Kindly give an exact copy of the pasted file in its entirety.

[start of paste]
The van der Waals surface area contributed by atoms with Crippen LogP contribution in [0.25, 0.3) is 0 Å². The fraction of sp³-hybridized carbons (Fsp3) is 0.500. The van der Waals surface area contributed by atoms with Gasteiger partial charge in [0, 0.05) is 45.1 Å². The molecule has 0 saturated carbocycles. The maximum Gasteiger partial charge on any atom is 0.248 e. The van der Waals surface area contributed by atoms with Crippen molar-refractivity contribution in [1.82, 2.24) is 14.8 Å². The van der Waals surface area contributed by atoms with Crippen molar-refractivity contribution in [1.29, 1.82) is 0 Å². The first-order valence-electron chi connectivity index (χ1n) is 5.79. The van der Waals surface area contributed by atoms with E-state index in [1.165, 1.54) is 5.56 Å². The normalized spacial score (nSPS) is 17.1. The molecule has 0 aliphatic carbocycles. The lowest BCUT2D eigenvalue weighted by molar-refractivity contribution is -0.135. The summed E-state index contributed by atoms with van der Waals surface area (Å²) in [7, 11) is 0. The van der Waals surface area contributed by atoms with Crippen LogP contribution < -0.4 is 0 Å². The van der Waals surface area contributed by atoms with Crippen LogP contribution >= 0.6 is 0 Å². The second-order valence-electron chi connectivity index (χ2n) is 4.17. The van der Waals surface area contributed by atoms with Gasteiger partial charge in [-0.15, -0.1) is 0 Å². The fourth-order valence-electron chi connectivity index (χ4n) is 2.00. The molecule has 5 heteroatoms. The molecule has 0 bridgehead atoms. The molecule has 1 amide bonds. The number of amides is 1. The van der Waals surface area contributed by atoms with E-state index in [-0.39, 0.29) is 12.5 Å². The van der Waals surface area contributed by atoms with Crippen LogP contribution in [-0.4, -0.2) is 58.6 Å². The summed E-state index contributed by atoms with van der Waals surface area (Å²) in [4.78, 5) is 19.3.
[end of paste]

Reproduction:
The van der Waals surface area contributed by atoms with Crippen LogP contribution in [0.25, 0.3) is 0 Å². The fraction of sp³-hybridized carbons (Fsp3) is 0.500. The van der Waals surface area contributed by atoms with Gasteiger partial charge in [0, 0.05) is 45.1 Å². The molecule has 0 saturated carbocycles. The maximum Gasteiger partial charge on any atom is 0.248 e. The van der Waals surface area contributed by atoms with Crippen molar-refractivity contribution in [1.82, 2.24) is 14.8 Å². The van der Waals surface area contributed by atoms with Crippen molar-refractivity contribution in [1.29, 1.82) is 0 Å². The first-order valence-electron chi connectivity index (χ1n) is 5.79. The van der Waals surface area contributed by atoms with E-state index in [1.165, 1.54) is 5.56 Å². The normalized spacial score (nSPS) is 17.1. The molecule has 0 aliphatic carbocycles. The lowest BCUT2D eigenvalue weighted by molar-refractivity contribution is -0.135. The summed E-state index contributed by atoms with van der Waals surface area (Å²) in [7, 11) is 0. The van der Waals surface area contributed by atoms with Crippen LogP contribution < -0.4 is 0 Å². The van der Waals surface area contributed by atoms with Crippen LogP contribution >= 0.6 is 0 Å². The second-order valence-electron chi connectivity index (χ2n) is 4.17. The van der Waals surface area contributed by atoms with Gasteiger partial charge in [-0.15, -0.1) is 0 Å². The fourth-order valence-electron chi connectivity index (χ4n) is 2.00. The molecule has 5 heteroatoms. The molecule has 0 bridgehead atoms. The molecule has 1 amide bonds. The number of amides is 1. The van der Waals surface area contributed by atoms with E-state index in [-0.39, 0.29) is 12.5 Å². The van der Waals surface area contributed by atoms with Crippen LogP contribution in [-0.4, -0.2) is 58.6 Å². The summed E-state index contributed by atoms with van der Waals surface area (Å²) in [4.78, 5) is 19.3.